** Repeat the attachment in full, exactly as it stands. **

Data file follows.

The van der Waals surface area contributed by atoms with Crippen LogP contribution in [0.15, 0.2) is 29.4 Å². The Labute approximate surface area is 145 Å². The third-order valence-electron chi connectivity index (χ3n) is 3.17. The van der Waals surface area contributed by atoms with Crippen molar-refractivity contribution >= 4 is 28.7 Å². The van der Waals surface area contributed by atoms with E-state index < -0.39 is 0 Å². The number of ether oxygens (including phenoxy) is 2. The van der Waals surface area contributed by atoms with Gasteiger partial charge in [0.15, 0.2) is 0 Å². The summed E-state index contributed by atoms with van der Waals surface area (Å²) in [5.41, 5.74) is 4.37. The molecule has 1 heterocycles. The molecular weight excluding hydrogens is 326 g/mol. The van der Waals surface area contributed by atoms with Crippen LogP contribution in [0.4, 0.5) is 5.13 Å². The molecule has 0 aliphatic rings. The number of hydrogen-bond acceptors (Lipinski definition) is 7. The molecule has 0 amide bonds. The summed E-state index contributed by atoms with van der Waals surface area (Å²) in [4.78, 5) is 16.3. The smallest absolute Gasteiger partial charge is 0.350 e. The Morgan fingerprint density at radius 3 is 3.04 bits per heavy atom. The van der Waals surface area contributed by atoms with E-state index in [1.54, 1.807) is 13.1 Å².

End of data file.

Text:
The van der Waals surface area contributed by atoms with Crippen LogP contribution in [0.15, 0.2) is 29.4 Å². The Labute approximate surface area is 145 Å². The third-order valence-electron chi connectivity index (χ3n) is 3.17. The van der Waals surface area contributed by atoms with Crippen molar-refractivity contribution >= 4 is 28.7 Å². The van der Waals surface area contributed by atoms with E-state index < -0.39 is 0 Å². The number of ether oxygens (including phenoxy) is 2. The van der Waals surface area contributed by atoms with Gasteiger partial charge in [0.15, 0.2) is 0 Å². The summed E-state index contributed by atoms with van der Waals surface area (Å²) in [5.41, 5.74) is 4.37. The molecule has 1 heterocycles. The molecular weight excluding hydrogens is 326 g/mol. The van der Waals surface area contributed by atoms with Crippen LogP contribution in [0.4, 0.5) is 5.13 Å². The molecule has 0 aliphatic rings. The number of hydrogen-bond acceptors (Lipinski definition) is 7. The molecule has 0 amide bonds. The summed E-state index contributed by atoms with van der Waals surface area (Å²) in [4.78, 5) is 16.3. The smallest absolute Gasteiger partial charge is 0.350 e. The Morgan fingerprint density at radius 3 is 3.04 bits per heavy atom. The van der Waals surface area contributed by atoms with E-state index in [1.54, 1.807) is 13.1 Å².